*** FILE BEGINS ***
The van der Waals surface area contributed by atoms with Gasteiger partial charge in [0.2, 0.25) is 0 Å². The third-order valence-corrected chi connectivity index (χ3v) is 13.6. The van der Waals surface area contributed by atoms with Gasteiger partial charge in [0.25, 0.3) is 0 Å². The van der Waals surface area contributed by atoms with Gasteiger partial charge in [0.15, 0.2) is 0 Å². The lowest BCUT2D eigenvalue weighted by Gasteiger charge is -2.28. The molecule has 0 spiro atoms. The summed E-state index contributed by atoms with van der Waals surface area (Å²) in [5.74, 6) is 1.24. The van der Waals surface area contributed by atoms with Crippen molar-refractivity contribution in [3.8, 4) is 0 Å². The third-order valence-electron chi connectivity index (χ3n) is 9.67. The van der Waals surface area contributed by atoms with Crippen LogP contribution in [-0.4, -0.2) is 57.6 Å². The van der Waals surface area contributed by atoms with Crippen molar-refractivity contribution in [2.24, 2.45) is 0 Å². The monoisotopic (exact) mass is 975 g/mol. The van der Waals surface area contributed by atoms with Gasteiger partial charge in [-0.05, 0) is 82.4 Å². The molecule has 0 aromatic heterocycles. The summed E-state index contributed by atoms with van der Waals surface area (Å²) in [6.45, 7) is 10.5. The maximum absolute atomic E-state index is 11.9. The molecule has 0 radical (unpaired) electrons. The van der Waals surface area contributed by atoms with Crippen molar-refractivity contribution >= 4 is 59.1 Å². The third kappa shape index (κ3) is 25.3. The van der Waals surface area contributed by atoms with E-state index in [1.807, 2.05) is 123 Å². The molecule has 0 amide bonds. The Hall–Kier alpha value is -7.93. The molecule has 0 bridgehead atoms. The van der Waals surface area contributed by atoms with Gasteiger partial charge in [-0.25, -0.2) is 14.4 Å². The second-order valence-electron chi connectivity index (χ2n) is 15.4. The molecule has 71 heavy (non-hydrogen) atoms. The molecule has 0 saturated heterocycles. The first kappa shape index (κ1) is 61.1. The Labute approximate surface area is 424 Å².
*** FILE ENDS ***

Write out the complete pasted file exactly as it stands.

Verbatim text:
The van der Waals surface area contributed by atoms with Gasteiger partial charge in [0.2, 0.25) is 0 Å². The third-order valence-corrected chi connectivity index (χ3v) is 13.6. The van der Waals surface area contributed by atoms with Gasteiger partial charge in [0.25, 0.3) is 0 Å². The van der Waals surface area contributed by atoms with Gasteiger partial charge in [0.15, 0.2) is 0 Å². The lowest BCUT2D eigenvalue weighted by Gasteiger charge is -2.28. The molecule has 0 spiro atoms. The summed E-state index contributed by atoms with van der Waals surface area (Å²) in [5.74, 6) is 1.24. The van der Waals surface area contributed by atoms with Crippen molar-refractivity contribution in [3.8, 4) is 0 Å². The third-order valence-electron chi connectivity index (χ3n) is 9.67. The van der Waals surface area contributed by atoms with Crippen LogP contribution in [-0.4, -0.2) is 57.6 Å². The van der Waals surface area contributed by atoms with Crippen molar-refractivity contribution in [2.24, 2.45) is 0 Å². The monoisotopic (exact) mass is 975 g/mol. The van der Waals surface area contributed by atoms with Gasteiger partial charge in [-0.05, 0) is 82.4 Å². The molecule has 0 aromatic heterocycles. The summed E-state index contributed by atoms with van der Waals surface area (Å²) in [6.45, 7) is 10.5. The maximum absolute atomic E-state index is 11.9. The molecule has 0 radical (unpaired) electrons. The van der Waals surface area contributed by atoms with Crippen molar-refractivity contribution >= 4 is 59.1 Å². The third kappa shape index (κ3) is 25.3. The van der Waals surface area contributed by atoms with E-state index in [1.807, 2.05) is 123 Å². The molecule has 0 amide bonds. The Hall–Kier alpha value is -7.93. The molecule has 0 bridgehead atoms. The van der Waals surface area contributed by atoms with Gasteiger partial charge in [-0.25, -0.2) is 14.4 Å². The second-order valence-electron chi connectivity index (χ2n) is 15.4. The molecule has 71 heavy (non-hydrogen) atoms. The molecule has 0 saturated heterocycles. The first kappa shape index (κ1) is 61.1. The Labute approximate surface area is 424 Å².